To watch the world outside a shell,
One window in a tiny cell—
Is this mere pain or is this hell?
‘Tis hell if I but make it so.
While others pity, I must know
That self alone brings spirits low.
From out my shell, my soul must fly
Through fancy, passion, mind, and eye
Before my body dares to die.
I’d view the lives of others crossed
By tragedy and tempest-tossed,
And value things they have not lost.
The world is cruel, yet majesty
Is found in places hard to see,
And both extremes have staggered me.
MPAA rating: PG-13 (for two brief scenes with topless women)
There are some movies that remind you how blessed you are and how grateful you ought to be. Films like Cast Away and Room show us people deprived of life as usual, and things once taken for granted gain far greater value when they are reclaimed. The Diving Bell and the Butterfly may lack such recovery of normal life, yet the story of Jean-Dominique Bauby made me value everything he lost so suddenly.
Formerly the editor of Elle magazine, Bauby (Mathieu Amalric) suffered a sudden stroke in 1995, awakening after a twenty-day coma to discover that his entire body was paralyzed except for his left eye, a rare condition called “locked-in syndrome.” The film begins as he wakes up, and the camera’s first-person view lets the audience hear Bauby’s thoughts and see what he sees. It reminded me a lot of the season 7 M*A*S*H episode “Point of View,” where the audience sees the typical M*A*S*H operations through the eyes of a wounded soldier. As in that episode, doctors and visitors speak directly to the camera, delivering bad news and hollow encouragement alike. Although flashbacks and third-person views are more prevalent later on, a good chunk of the film is furnished through Bauby’s perspective, which is uncannily effective, such as when the screen blinks to portray Bauby’s only means of communication or when his right eyelid is unnervingly sewn shut to prevent infection.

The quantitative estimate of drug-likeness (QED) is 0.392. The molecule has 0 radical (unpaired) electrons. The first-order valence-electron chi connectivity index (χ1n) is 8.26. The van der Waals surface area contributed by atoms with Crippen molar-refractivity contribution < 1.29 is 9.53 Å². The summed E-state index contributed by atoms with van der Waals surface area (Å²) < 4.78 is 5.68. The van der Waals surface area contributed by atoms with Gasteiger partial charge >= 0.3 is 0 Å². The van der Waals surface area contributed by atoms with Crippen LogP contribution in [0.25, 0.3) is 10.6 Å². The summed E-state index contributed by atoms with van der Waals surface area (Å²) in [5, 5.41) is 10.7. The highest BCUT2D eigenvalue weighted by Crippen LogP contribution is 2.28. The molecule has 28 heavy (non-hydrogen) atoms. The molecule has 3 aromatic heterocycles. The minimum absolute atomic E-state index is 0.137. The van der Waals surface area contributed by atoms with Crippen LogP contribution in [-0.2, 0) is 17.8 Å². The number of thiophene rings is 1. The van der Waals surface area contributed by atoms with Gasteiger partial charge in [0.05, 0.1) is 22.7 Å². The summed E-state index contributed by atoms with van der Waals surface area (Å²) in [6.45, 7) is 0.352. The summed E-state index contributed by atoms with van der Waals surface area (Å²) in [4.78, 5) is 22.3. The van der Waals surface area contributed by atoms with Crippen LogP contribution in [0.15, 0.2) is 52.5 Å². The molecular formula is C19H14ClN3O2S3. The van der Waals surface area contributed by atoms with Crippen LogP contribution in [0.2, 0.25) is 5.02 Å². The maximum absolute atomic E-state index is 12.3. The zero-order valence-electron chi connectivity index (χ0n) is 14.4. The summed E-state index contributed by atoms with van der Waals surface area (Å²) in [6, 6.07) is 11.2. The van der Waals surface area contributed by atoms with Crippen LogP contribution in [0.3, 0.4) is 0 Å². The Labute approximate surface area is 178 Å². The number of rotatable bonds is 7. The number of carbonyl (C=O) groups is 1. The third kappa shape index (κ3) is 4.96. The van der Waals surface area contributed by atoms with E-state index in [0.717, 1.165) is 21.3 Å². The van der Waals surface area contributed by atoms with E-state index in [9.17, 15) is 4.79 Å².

I can envision a present-day version of this story turning into a pro-euthanasia tale bemoaning his pitiful quality of life, but The Diving Bell and the Butterfly is thankfully instead a reminder of the humanity hidden behind Bauby’s withered form. Amalric does a fine job, both in the pre-stroke sequences and his rigid paralysis afterward, managing to convey emotion with just one eye, even more minimalist acting than Eddie Redmayne in The Theory of Everything. Hearing his thoughts reminds us that there is still an active mind behind the expressionless face, one able to think, compose, regret, gripe, and even laugh at himself now and then. At one point, Bauby does wish for death, only to have his nurse scold him for even considering it, urging him to remember everyone who still cares about him. Plus, despite being called a vegetable, he shows the initiative of writing the memoir on which the film is based, dictated a letter at a time by blinking with a special alphabet method and a very patient nurse. Although he points out the ineffectiveness of prayers offered for him by his children and various religious groups, even Bauby ends up acknowledging the reality of miracles.
The other actors playing friends, loved ones, and nurses are also phenomenal, from Emmanuelle Seigner as the still-devoted mother of Bauby’s children (whom he regrets not marrying) to Anne Consigny and Marie-Josée Croze as his faithful nurses/therapists. Moving comparisons are made between Bauby’s situation and that of a friend who was imprisoned by terrorists, as well as of his apartment-bound father (Max von Sydow), and an indirect phone call between Bauby and his father is particularly emotional.
I’m typically not a fan of films like this with artsy editing and high-minded metaphors, but it doesn’t come off as pretentious here. There’s plenty of symbolic imagery, like collapsing ice-shelves or the diving suit and butterfly of the title, which seem to represent Bauby’s confinement and the freedom of his imagination, respectively. The Oscar-nominated cinematography is luminous and frequently out of focus when seen through Bauby’s vision, and the first-person views really exhibit the talents of the cast. Bauby’s dream sequences and flashbacks serve more of a purpose than escaping his affliction; they manifest the simple things he once took for granted: a sumptuous meal, a passionate kiss, a mere drive through the countryside, things we forget to value until they’re gone.
Deservingly nominated for four Oscars, The Diving Bell and the Butterfly is a paean to life and empathy, to the selflessness of nurses and caretakers, to the bright side of a wretched situation. Despite the sadness of it, the film’s end fosters a unique sense of inspiration, reinforced by the rewound images played over the credits to the song “Ramshackle Day Parade” (worthy of my End Credits Song Hall of Fame). One wonders why such a terrible thing would happen to someone, but the way Bauby’s story ends, I can’t help but wonder if it was simply to supply the world with a much-needed tale of encouragement amid adversity.
Best line: (Roussin) “Hold fast to the human inside of you, and you’ll survive.”
© 2017 S.G. Liput
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